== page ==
The Amazon Trail: One Dog At A Time

by | Oct 12, 2020 | GayRVA

In this month’s Amazon Trail, Lee Lynch works to get her house ready for the arrival of a new dog, even as the world outside her backyard remains terrifying.

I can’t save our democracy, but I can do a little good in the world. We are adopting a dog who needs a home. 

It’s been five years, seven months since our dog Bea died and we’re finally ready and able. I inherited her at age six. I lost her to my sweetheart soon thereafter, as those two bonded immediately. When they were together, Bea would growl to keep me away.  

We would not have brought another animal into the house in any case. Our cat Bolo had health problems. We, and the vet, feared the stress might kill her. Bolo took her only pet status as her due. I lasted three weeks after she died and started looking. 

We brought King the cat home from our local shelter. He has learned the words “King” and “no.”  We figure he’s ready too.

We found our dog-to-be online through Adopt-A-Pet. They and Petfinder offer a function to search local shelters. We looked at a number of home-seekers, but one just stuck with us both. A two-year old stray, she’s smaller than King the Cat by three pounds and was described as loving, smart, and goofy. I can’t think of a better combination of traits in a dog.

Used to be, cats and dogs found me. I’d take them home, have them checked by the vet, and that was it. The cats and dogs seemed to work it all out with very little fussing on my part. Experienced now, we have a laundry list of to-dos before we can welcome her home. Like naming her. Any suggestions?

Now, with both King the Cat and the dog, there were applications to fill out for the safety of the animals, because of the evil humans do. The rescue workers really, really care. I had a long phone interview with the dog’s shelter administrator. Another volunteer did a virtual house and yard tour with Google Duo. I just finished the last hurdle, talking at length to the foster mom who is absolutely besotted with the dog. 

We’ll go get her in eight days. Our excitement knows no bounds, but oh, the preparations. 

King the Cat’s food dish has moved atop the washing machine. All his low-lying toys will be elevated. We have a schematic for gradually introducing King and the dog. We’ve fretted about King’s powerful jaws — my hands and arms are a testimony to their strength. This weekend we’ll go through Bea’s legacy of paraphernalia. Will her harness adjust to the correct size — the new gal is only eight pounds. Will she wear the coats Bea barely tolerated? Fetch the balls and frisbee Bea ignored?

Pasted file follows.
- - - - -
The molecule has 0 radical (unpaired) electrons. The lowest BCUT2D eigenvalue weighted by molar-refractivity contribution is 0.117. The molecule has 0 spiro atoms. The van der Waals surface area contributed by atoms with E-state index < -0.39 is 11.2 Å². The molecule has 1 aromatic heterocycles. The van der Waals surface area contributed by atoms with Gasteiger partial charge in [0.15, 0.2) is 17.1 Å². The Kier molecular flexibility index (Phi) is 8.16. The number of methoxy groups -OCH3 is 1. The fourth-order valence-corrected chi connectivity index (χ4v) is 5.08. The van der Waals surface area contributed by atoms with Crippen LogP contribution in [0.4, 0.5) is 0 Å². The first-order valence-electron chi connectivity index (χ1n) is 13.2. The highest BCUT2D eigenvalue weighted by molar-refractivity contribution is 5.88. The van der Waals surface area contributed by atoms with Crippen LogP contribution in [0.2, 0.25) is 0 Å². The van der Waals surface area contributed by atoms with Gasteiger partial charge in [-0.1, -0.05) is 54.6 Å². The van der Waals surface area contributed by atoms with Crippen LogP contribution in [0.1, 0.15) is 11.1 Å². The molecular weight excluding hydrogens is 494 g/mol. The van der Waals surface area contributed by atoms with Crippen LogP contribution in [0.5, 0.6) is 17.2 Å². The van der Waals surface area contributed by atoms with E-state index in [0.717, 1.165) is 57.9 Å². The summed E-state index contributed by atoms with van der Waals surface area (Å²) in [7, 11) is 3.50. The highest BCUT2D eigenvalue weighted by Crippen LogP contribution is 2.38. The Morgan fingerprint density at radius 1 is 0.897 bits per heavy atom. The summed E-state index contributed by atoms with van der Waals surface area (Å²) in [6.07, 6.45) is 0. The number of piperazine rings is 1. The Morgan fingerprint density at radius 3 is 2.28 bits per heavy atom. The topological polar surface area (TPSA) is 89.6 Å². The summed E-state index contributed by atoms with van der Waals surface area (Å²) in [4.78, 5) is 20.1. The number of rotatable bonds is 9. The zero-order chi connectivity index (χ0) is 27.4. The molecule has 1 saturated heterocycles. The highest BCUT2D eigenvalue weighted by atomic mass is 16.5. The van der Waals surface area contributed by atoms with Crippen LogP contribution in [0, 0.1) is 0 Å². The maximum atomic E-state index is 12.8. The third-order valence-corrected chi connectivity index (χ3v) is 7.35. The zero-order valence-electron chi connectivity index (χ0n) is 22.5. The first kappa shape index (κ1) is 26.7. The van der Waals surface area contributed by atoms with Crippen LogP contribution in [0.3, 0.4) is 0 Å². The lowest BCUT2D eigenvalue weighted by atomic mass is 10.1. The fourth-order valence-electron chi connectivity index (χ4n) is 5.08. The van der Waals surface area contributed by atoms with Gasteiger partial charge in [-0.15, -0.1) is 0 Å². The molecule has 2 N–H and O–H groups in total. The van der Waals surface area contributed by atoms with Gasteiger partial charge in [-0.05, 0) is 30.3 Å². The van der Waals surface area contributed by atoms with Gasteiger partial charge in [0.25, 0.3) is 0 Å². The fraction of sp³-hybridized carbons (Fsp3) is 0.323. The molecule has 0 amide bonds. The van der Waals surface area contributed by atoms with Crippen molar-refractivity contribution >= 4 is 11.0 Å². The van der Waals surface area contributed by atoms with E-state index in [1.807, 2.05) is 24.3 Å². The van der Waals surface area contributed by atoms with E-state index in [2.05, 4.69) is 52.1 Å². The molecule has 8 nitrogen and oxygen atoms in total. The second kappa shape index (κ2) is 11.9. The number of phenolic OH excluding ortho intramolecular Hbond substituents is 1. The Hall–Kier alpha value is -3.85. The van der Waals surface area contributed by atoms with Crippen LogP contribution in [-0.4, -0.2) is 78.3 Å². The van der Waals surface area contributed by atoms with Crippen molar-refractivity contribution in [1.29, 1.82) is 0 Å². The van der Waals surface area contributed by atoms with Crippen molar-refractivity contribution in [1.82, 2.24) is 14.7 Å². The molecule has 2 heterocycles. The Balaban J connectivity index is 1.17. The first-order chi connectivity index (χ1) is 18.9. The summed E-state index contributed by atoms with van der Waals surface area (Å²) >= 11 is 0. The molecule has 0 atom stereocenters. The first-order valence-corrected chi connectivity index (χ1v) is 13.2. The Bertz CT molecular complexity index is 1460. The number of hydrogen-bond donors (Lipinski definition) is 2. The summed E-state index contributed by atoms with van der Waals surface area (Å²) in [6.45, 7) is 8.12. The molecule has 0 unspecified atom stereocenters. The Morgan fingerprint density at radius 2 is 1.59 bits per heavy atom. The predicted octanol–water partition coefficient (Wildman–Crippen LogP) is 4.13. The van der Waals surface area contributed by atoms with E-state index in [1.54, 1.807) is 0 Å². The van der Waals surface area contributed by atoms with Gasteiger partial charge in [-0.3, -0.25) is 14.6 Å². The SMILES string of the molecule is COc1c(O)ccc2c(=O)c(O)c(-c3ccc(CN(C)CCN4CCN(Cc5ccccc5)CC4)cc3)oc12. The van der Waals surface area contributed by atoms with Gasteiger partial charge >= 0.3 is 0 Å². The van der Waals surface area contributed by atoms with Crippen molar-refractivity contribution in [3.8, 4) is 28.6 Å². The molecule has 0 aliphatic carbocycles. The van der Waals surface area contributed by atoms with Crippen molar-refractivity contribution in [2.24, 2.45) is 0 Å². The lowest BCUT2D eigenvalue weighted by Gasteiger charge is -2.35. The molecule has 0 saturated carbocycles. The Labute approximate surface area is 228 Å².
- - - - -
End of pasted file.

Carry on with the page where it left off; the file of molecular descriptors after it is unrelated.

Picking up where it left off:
Photo by Justin Veenema on Unsplash

The biggest project is creating a small grassed yard for her use, especially in the high wind, heavy rain, coastal nights when walking up the block and across the street is simply too unpleasant for woman or beast. In her old age, Bea plain refused to go outdoors in those conditions and had to be carried and set on the ground. 

So, we’ll tear out the abundant spearmint I planted (the bees loved it). Then layers of small rocks and ground cloth will be at least partially excavated, the ground leveled, and good soil added. Fifteen rolls of sod will cover the ground. We’ll likely need to rent a roller to do whatever rollers do to attach the sod and soil.  

The women we’ve worked with to make this all come true — at Match Made in Heaven Animal Rescue and Renee’s Foster Dogs, both in Oregon — are good, good people. All volunteers, the time and money they spend, the problems they tackle, their kindness and devotion to the animals dwarfs the current sour mess of the world at large. They’re the kind of people who should be running the U.S. 

Breaking news on my computer strikes blow after blow into my heart and mind. Kidnapping a female governor because she tried to protect her state from a lethal virus? Beating a professional jazz pianist in the New York subway until he can never perform again — because he’s Asian? Voting for a madman president with no moral backbone or political expertise, who goads Americans to divisiveness and violence?

In these evil times, I’ll cast my vote to grasp at what’s left of our proud democracy. I want leaders who build, not destroy, whose purpose is to serve every single citizen with honesty, respect, and courtesy. 

What’s giving a safe home to one small dog in the nasty scheme of things? A gesture, a bit more love than was in the world yesterday. 

Copyright Lee Lynch 2020. Top Photo by Joe Caione on Unsplash.

Lee Lynch

Lee Lynch

Lee Lynch has been writing lesbian fiction since the 1960s, and is an important influence in modern lesbian literature. Her syndicated column, The Amazon Trail, has been running since 1986. She lives with her wife, Elaine Mulligan Lynch, in the Pacific Northwest.

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